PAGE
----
PG&E has accepted an offer of technical assistance and aircraft to help limit the scope and minimize the impact of a potential public safety power shutoff that may go into effect mid-week, CEO Bill Johnson said Tuesday evening at a news conference.
“We share the governor’s focus on public safety,” Johnson said. PG&E plans to test a California Highway Patrol airplane equipped with infrared technology to inspect power lines in preparation for the dry windy weather expected to affect much of Northern California Wednesday and Thursday. If useful, such aircraft could speed the process of getting the power back on by allowing line inspection to continue after dark.
“I understand that people are not happy when their power is off,” Johnson said, referring to hostilities reported in connection with the last shutoff two weeks ago, asking the public not to direct their anger at PG&E field personnel.
It’s not yet clear whether the shutoff will go forward, and PG&E plans to make that decision Wednesday morning, before the forecasted arrival of dry windy weather. If high-risk conditions do not occur, however, they hope to keep the power on.
Earlier Tuesday Gov. Gavin Newsom demanded PG&E “ensure that as few people as possible” are impacted by outages and provide more information to customers. “I continue to extend the technical assistance currently offered by the State of California to reduce the impacts of PSPS, including operational guidance from Cal OES, meteorological data from CALFIRE, and most recently, infrared-equipped aircraft to assist in inspections of power line safety and the acceleration of power restoration,” Newsom said in a statement.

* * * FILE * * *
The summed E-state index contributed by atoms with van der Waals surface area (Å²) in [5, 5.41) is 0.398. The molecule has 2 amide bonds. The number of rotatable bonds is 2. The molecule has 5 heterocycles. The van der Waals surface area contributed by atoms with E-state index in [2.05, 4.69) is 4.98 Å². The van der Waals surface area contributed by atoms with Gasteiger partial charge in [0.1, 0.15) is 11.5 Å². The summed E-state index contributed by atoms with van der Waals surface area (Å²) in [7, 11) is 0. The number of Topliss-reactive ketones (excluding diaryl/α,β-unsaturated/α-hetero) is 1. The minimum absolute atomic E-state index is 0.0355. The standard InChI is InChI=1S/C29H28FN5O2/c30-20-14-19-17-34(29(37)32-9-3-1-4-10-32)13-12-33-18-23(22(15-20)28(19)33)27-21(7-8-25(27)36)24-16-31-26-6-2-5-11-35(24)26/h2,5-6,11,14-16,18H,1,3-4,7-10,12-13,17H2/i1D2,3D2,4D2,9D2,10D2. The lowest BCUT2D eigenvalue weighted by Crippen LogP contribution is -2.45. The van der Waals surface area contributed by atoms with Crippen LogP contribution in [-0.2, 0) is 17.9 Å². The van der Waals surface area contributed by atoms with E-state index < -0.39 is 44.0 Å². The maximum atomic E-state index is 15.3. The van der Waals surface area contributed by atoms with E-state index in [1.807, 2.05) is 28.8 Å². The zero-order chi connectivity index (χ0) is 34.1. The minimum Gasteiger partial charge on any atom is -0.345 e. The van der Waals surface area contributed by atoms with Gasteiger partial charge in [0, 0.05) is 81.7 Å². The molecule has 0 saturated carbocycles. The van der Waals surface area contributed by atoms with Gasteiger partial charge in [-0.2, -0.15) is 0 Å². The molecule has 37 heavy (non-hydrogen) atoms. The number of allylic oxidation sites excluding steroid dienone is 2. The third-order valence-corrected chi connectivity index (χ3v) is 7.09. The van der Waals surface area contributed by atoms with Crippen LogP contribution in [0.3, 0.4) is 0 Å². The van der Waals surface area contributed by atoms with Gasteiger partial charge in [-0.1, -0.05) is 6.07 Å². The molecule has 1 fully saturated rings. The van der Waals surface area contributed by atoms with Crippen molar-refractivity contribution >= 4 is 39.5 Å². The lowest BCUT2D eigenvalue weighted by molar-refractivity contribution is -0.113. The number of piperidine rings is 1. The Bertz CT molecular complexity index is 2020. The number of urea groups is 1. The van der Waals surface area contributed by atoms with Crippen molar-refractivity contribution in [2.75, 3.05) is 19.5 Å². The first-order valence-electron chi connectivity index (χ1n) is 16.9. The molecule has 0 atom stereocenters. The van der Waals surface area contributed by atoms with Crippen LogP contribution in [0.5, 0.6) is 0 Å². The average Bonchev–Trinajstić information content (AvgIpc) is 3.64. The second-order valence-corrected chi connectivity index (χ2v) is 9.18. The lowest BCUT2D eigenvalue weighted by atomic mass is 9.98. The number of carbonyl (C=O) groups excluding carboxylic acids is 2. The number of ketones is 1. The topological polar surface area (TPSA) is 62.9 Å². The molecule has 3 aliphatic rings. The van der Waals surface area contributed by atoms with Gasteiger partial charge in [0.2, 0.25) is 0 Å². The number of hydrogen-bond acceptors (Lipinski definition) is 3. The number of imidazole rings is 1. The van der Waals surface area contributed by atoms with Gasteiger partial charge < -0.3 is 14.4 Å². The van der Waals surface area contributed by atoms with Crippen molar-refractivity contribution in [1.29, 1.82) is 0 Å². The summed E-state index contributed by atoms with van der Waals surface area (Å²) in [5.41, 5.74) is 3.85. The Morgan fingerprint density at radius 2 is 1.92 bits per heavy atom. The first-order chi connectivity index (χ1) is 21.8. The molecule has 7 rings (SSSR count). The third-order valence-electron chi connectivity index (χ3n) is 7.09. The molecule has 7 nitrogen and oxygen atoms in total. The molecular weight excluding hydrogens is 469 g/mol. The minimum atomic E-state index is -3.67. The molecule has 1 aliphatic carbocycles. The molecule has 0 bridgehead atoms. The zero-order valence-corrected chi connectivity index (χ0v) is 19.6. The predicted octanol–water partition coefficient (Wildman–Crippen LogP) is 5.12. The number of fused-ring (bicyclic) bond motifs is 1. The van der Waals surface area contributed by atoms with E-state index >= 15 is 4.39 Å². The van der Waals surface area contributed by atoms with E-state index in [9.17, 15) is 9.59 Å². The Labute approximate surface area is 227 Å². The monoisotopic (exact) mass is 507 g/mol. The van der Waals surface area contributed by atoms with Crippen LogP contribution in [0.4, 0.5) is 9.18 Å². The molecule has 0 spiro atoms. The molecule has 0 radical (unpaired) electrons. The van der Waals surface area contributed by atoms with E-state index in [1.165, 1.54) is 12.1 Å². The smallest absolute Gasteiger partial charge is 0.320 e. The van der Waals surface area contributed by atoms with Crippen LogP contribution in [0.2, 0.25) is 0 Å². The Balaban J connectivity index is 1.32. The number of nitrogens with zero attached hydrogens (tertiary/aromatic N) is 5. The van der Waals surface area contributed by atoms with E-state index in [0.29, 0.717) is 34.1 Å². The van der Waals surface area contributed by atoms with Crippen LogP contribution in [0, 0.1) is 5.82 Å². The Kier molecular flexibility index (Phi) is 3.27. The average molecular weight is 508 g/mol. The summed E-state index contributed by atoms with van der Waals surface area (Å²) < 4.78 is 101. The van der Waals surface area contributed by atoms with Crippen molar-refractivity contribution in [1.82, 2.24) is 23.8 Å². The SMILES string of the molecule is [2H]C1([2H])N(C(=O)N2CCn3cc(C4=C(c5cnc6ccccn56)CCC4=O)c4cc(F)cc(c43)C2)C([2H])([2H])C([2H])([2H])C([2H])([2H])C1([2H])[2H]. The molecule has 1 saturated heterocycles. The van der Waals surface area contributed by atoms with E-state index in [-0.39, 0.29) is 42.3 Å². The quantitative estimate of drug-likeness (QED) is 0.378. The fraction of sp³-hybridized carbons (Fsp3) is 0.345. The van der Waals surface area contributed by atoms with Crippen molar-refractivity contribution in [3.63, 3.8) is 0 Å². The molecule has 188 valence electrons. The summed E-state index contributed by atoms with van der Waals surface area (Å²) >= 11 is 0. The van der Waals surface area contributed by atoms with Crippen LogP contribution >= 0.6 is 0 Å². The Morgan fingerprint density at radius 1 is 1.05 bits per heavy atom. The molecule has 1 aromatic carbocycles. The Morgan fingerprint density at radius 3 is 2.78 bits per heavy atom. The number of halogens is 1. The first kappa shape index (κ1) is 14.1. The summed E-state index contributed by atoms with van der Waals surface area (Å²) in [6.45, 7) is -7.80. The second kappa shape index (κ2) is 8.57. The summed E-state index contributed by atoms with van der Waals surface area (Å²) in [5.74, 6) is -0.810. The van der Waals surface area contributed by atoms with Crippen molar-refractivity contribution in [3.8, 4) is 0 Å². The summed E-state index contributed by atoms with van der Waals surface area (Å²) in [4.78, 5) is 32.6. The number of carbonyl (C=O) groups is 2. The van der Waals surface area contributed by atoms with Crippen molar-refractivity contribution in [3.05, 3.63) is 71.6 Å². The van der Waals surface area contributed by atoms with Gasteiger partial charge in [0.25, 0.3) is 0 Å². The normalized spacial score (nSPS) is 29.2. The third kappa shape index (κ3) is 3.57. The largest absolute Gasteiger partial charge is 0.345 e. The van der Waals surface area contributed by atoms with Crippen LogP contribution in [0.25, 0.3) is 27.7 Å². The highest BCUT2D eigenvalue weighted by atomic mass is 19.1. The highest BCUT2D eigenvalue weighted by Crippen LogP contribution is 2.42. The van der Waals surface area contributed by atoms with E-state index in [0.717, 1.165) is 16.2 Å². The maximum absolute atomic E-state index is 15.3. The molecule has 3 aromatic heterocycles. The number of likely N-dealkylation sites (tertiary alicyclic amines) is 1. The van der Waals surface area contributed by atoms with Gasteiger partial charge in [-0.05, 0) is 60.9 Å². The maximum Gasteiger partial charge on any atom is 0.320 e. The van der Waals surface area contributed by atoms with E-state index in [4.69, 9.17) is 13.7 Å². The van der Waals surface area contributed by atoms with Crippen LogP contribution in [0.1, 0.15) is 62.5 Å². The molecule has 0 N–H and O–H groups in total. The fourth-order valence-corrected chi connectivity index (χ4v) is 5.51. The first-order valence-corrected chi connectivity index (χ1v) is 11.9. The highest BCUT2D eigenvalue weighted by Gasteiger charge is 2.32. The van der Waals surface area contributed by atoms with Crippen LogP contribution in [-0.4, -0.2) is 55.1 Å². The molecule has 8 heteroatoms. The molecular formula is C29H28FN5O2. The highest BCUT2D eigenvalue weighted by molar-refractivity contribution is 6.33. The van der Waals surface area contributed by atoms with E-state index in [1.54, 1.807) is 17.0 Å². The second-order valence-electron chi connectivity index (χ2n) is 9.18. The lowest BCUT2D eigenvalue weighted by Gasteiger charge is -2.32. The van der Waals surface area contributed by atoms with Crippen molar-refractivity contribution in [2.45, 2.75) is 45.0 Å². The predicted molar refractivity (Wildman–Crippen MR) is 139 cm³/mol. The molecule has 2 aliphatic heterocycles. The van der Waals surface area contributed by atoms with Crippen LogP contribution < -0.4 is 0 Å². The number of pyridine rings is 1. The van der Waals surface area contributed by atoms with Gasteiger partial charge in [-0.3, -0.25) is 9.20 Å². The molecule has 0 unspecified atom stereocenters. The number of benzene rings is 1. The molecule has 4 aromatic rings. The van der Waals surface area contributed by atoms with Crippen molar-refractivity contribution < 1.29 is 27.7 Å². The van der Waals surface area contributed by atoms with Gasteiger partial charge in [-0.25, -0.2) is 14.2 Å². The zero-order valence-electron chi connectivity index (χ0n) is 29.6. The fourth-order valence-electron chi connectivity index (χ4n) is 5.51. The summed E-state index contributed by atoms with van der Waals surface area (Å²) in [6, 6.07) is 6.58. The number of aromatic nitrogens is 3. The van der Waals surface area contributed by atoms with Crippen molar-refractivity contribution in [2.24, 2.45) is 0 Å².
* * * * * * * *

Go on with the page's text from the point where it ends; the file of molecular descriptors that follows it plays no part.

The National Weather Service has forecasted moderate to strong winds and low humidity conditions with wind gusts of up to 55 mph in the North Bay mountains and East Bay hills. That may also involve an increased risk of wildfire, and a Red Flag Warning has been issued for most of Northern California.
Newsom has also called on PG&E to issue a credit or rebate to utility customers affected by the historic shutoff two weeks ago.